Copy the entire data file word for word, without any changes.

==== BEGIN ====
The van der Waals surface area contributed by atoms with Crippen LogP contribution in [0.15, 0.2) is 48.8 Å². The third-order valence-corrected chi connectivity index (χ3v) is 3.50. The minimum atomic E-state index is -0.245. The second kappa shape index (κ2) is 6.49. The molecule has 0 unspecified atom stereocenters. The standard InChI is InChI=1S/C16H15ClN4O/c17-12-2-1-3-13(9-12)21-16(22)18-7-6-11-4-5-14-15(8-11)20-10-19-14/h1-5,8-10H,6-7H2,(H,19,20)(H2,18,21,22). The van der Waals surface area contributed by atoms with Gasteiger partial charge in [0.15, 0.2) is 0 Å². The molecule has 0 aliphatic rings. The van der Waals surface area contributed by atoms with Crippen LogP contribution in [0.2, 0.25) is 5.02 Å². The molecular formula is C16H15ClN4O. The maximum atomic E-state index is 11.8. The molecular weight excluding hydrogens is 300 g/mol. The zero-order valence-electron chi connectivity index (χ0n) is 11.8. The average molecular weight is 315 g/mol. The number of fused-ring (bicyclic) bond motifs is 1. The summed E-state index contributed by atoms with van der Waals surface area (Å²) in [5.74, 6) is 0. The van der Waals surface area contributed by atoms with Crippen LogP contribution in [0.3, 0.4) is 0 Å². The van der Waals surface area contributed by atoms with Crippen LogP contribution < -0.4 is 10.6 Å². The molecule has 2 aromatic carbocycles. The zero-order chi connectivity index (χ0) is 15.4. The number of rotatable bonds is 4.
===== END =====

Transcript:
The van der Waals surface area contributed by atoms with Crippen LogP contribution in [0.15, 0.2) is 48.8 Å². The third-order valence-corrected chi connectivity index (χ3v) is 3.50. The minimum atomic E-state index is -0.245. The second kappa shape index (κ2) is 6.49. The molecule has 0 unspecified atom stereocenters. The standard InChI is InChI=1S/C16H15ClN4O/c17-12-2-1-3-13(9-12)21-16(22)18-7-6-11-4-5-14-15(8-11)20-10-19-14/h1-5,8-10H,6-7H2,(H,19,20)(H2,18,21,22). The van der Waals surface area contributed by atoms with Gasteiger partial charge in [0.15, 0.2) is 0 Å². The molecule has 0 aliphatic rings. The van der Waals surface area contributed by atoms with Crippen LogP contribution in [0.2, 0.25) is 5.02 Å². The molecular formula is C16H15ClN4O. The maximum atomic E-state index is 11.8. The molecular weight excluding hydrogens is 300 g/mol. The zero-order valence-electron chi connectivity index (χ0n) is 11.8. The average molecular weight is 315 g/mol. The number of fused-ring (bicyclic) bond motifs is 1. The summed E-state index contributed by atoms with van der Waals surface area (Å²) in [5.74, 6) is 0. The van der Waals surface area contributed by atoms with Crippen LogP contribution in [0.3, 0.4) is 0 Å². The van der Waals surface area contributed by atoms with Crippen LogP contribution < -0.4 is 10.6 Å². The molecule has 2 aromatic carbocycles. The zero-order chi connectivity index (χ0) is 15.4. The number of rotatable bonds is 4.